I never pictured myself wedding-planning. It never occurred to me that I might find someone I liked enough or had open enough communication with that I would want to make such a commitment. I never leafed through bridal magazines or designated my middle-school friends as future bridesmaids, and you would be hard pressed to find me trying on white prom gowns.
I was a self-proclaimed activist in high-school, I was head of the Peace Club and the Gay-Straight-Alliance, and my locker was plastered with PETA stickers. I was a Women’s Studies major in undergraduate and gradate school, and was never really around any group of people who deeply believed in, or had had particularly good examples of marriages. This lack positive information associated with the institution coupled with the fact that the ceremonies and traditions are steeped in a tangled-up mess of a history (ownership of women, virgin purity, etc) quelled any urge I might have had to get married. Let alone the fact that I identify as bi-sexual.
Maybe it’s better to say that I self-identify as bisexual – I tend not to identify my sexuality publicly. For the most part, I never have to. When you are a twenty-something year old engaged to a handsome young man, people tend to assume you are straight. What could be more hetero-normative than getting married? And what opportunity would I have to set the record straight (bi)? When we cut the cake? When we are asking both sides of the family for money? Should I write that into our vows?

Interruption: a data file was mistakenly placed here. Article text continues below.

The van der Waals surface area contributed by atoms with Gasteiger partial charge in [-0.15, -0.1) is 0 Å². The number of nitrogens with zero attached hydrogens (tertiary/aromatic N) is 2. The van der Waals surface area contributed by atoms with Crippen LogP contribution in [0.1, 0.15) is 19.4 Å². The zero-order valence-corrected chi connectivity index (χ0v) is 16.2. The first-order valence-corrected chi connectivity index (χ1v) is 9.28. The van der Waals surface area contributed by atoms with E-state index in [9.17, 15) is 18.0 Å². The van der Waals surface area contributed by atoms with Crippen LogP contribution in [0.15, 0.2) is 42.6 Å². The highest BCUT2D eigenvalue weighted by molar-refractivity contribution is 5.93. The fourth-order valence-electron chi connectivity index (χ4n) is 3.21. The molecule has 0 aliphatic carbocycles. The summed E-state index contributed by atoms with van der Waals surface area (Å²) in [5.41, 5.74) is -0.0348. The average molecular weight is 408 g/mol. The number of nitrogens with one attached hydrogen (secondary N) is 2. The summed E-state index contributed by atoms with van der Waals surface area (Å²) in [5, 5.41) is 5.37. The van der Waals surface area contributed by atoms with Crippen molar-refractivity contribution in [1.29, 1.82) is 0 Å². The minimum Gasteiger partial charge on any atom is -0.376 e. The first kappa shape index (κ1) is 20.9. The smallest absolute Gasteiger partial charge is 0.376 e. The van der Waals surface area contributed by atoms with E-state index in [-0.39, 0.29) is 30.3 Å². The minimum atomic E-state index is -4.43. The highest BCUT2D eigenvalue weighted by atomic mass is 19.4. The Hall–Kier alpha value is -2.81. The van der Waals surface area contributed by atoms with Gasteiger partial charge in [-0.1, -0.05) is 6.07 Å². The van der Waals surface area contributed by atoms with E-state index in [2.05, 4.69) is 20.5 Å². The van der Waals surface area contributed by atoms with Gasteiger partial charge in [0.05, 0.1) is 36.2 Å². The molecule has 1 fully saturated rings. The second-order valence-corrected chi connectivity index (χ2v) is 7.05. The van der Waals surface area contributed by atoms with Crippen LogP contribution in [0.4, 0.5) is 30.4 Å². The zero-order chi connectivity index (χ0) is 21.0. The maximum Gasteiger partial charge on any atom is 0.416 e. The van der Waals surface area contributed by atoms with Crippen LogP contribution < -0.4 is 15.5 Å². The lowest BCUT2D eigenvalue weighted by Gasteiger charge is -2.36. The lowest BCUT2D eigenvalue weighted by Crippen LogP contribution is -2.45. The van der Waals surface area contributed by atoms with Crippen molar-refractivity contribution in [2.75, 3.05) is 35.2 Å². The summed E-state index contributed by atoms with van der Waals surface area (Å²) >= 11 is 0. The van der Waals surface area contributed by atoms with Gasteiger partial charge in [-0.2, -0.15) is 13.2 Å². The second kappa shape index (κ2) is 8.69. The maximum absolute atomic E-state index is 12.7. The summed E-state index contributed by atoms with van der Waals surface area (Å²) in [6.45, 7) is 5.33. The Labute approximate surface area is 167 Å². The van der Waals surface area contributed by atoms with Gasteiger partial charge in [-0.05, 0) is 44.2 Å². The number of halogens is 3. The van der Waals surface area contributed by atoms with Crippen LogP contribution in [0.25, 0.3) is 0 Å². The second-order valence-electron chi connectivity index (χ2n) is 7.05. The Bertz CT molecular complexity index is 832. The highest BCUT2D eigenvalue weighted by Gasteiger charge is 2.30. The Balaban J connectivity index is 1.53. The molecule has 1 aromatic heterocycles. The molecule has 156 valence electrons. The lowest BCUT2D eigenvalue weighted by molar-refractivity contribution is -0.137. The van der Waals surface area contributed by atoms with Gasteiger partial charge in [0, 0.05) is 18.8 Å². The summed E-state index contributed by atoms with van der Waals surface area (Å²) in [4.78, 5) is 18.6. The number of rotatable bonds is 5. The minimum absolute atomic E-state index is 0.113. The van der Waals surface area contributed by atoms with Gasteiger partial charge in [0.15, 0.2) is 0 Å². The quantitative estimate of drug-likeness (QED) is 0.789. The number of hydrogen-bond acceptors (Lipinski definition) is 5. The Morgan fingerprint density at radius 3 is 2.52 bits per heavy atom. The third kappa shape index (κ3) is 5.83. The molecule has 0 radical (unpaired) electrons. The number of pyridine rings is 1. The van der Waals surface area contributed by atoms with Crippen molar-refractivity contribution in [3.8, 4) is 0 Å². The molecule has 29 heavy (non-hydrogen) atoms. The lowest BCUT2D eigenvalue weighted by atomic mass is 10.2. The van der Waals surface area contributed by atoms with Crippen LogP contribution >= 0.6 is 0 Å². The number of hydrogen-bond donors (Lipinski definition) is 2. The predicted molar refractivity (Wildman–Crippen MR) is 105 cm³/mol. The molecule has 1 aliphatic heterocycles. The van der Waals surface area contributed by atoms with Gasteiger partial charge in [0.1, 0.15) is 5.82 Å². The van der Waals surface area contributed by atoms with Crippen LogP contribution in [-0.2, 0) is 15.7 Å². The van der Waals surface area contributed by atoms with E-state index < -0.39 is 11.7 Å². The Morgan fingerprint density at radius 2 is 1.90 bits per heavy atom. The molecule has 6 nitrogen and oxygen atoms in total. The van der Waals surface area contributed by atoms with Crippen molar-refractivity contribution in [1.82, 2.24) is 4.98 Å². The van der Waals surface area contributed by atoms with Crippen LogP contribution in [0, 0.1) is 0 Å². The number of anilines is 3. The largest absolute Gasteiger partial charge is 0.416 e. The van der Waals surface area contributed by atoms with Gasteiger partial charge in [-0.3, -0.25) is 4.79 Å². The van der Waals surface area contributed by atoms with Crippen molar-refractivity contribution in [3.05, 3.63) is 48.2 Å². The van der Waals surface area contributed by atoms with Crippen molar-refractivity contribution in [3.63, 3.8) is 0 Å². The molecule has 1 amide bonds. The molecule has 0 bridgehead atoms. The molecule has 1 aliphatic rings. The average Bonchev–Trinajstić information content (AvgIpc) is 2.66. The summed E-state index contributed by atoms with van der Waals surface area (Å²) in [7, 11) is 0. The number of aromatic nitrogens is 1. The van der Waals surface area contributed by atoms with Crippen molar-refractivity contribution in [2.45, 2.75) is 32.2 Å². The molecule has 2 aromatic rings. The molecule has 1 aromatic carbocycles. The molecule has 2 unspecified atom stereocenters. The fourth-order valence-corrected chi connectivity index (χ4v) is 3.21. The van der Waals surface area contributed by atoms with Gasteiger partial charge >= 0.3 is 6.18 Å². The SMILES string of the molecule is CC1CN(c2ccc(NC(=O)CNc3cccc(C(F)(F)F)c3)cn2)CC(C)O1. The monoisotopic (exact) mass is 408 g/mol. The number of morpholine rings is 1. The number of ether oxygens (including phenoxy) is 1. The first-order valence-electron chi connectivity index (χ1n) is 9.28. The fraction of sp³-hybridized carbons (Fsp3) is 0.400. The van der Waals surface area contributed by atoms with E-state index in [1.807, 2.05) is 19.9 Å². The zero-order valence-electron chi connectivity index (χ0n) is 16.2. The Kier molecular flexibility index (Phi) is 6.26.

I don’t think my future in-laws would react in a negative way necessarily, but I don’t feel comfortable outing myself during the engagement – it feels like it would come across as a litmus test for them. They might feel put-upon to react in a certain way, and I would feel aggressive bringing it up. As we get deeper and deeper into planning this very, very expensive party, I can’t help but feel like any opportunities I might have to be open and honest are waning.
So how can you be your whole self? I ask less as a plea for advice, and more as an open question. What happens to my whole self when I actively disallow for open conversation about my sexuality? My fiancé is white, middle-class, and both of his parents were educated to be religious leaders. I have been upwardly mobile in my life so far, being raised poor, having a brush with homelessness in high school, and then attaining a Master’s degree and middle-class job. The class differences between our in-laws could cause a tense situation, as could my feminist beliefs. We all get along for the most part, but balancing our differences can be exhausting during the wedding planning process. There is no time or energy left to have a conversation about how I do or do not sexually identify.